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One Woman's Opinion

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Becoming a Lady, Part 7

by Mary Wakefield Buxton
Part 1Part 2Part 3Part 4Part 5Part 6

But what was life like beyond Randolph-Macon Woman’s College in Lynchburg, Virginia? At age 18 I ached to start seeing the rest of the world. My freshman year I took two train trips; the first one to Atlanta to meet relatives I had never met, Fred Patterson and his wife Ida.

Train trips are romantic and I took in everything like a starved person desperate for food: the way the all-white passengers relaxed into the easy- going clickity-click rhythm; the black conductor moving from seat to seat punching tickets, his melodic voice calling out the names of cities as if he were singing a song as we made our way south . . . “Fayaaaaaaatteville.” When we pulled into Atlanta, it was easy to spot my uncle because he looked just like my father.

The first thing Uncle Fred did was to take me on a tour of his funeral home at Spring Hill at Tenth, something I was certainly not wild about visiting. It’s difficult for an 18-year-old to feel excitement over coffins and urns. But Uncle Fred was proud of his success in the funeral business so I had to muster up as much enthusiasm as possible. I can’t imagine what I thought to say, perhaps “Wow (in those days Ohioans said “Wow” to almost anything) this is a really nice coffin!”; or “This one has such a nice shade of blue satin lining,” or whatever. But as I passed the rows and rows of coffins with Uncle Fred beaming approval at my side, a cold shiver passed through me. My teen-age brain had never considered that I actually might die one day, but others seem to be dying, and judging by his opulent lifestyle, Uncle Fred must have been selling his coffins at a fairly fast rate. I tried to imagine death and my actually lying in a coffin one day, but that was a leap far beyond my 18-year-old capacity.

The next morning I awoke late and found my relatives had already left the house. A black, white-haired gentleman butler dressed in a tuxedo served me a sumptuous breakfast on silver service. As I sat by myself at the long dining room table I could see myself reflected in the highly-polished wood surface, being treated as royalty, and I suddenly felt acutely embarrassed. It occurred to me I should have been serving the old man. I had come from a family in Ohio that had always served themselves, and I felt out of place, like a lone buckeye found unceremoniously in the pocket of a lovely silk dress. 

My relatives threw an elegant dinner party for me, inviting a few Randolph-Macon classmates and college students from the area. Afterwards we went to the country club and danced and drank like adults. I saw that I had sudden new prestige with my classmates because of my one southern connection.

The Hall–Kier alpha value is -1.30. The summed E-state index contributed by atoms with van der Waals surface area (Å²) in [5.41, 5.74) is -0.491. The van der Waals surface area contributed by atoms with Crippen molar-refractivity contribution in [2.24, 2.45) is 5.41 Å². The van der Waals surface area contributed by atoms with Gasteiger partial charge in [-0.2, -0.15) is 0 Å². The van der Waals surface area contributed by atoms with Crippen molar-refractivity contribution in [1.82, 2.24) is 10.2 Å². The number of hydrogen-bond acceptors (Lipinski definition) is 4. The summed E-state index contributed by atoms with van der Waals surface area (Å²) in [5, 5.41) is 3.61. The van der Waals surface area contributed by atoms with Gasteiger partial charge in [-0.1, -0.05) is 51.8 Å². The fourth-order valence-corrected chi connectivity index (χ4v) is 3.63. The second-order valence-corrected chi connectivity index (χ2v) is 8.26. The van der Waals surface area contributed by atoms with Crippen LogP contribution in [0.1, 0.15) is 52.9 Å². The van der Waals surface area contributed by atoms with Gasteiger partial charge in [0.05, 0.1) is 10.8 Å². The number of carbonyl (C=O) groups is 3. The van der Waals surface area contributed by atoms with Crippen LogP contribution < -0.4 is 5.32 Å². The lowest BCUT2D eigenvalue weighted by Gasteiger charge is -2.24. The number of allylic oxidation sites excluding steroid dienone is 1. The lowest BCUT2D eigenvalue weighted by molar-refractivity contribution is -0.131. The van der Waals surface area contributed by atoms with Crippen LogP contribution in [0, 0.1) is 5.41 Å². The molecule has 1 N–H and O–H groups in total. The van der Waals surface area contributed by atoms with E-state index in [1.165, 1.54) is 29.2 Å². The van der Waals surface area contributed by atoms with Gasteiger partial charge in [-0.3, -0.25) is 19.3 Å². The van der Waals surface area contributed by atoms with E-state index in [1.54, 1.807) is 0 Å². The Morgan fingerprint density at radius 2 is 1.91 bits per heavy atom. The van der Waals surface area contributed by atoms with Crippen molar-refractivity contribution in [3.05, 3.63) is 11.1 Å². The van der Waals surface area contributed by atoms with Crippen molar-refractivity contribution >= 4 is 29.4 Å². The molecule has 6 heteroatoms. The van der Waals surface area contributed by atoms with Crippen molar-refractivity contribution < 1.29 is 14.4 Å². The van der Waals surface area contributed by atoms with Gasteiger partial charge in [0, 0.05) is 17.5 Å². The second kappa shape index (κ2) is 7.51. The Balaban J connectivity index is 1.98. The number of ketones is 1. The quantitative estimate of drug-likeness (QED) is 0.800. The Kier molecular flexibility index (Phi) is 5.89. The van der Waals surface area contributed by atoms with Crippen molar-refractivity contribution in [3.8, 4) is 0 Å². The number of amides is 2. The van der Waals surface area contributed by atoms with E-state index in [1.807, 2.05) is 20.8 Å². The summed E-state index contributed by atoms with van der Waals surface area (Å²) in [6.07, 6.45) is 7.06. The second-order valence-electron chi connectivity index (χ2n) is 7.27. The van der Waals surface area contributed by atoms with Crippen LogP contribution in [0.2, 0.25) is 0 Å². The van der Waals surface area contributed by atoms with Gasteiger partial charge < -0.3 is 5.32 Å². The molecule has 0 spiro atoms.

My second trip was to New York City. Father sent me $7 each week, which I saved up to finance the trip. I caught the train north, arrived at busy Grand Central Station, and caught an uptown bus to 82nd Street to the apartment of a classmate, dragging my heavy suitcase all the way. That night we went to a nightclub with friends. In those days women could sit at a table in a bar, but never at the bar. I tested the law and a bouncer immediately escorted me back to my table.

I had a blind date at a West Point dance, which was very much like going to a dance at VMI. I felt sorry for my date, who wore his uniform and looked so uncomfortable. He sat, walked and danced with perfect posture, a marked change from the way men dressed at Hampden-Sydney, UVa and Washington & Lee, where posture was the last consideration of the day.

Before leaving, I took a commuter train to New Haven to visit cousin Fred Wakefield, at Yale. He took me on a tour of the dark New England stone campus, which was stark contrast to the red brick-white columned colleges in Virginia. We discussed our mutual discomfort attending colleges so far away from our home state, but decided exposure to new ways of doing things must be good for us.

“Mother most wants me to become a lady,” I told my cousin. I was beginning to see the humor in the situation. “Am I a lady yet, Fred?” I asked.

He looked at me. “Not quite yet, Mays,” and we both burst out laughing. What a quaint idea Mother, from her sheltered and protected life in yesterday’s world, held for her daughter! Mother’s plan of my becoming a lady, as excruciatingly painful as it had been for me at times, was a highly entertaining adventure. Perhaps one day, I thought,  I would even write a comedy about the experience.

(Continued next week.)


posted 04.16.2015

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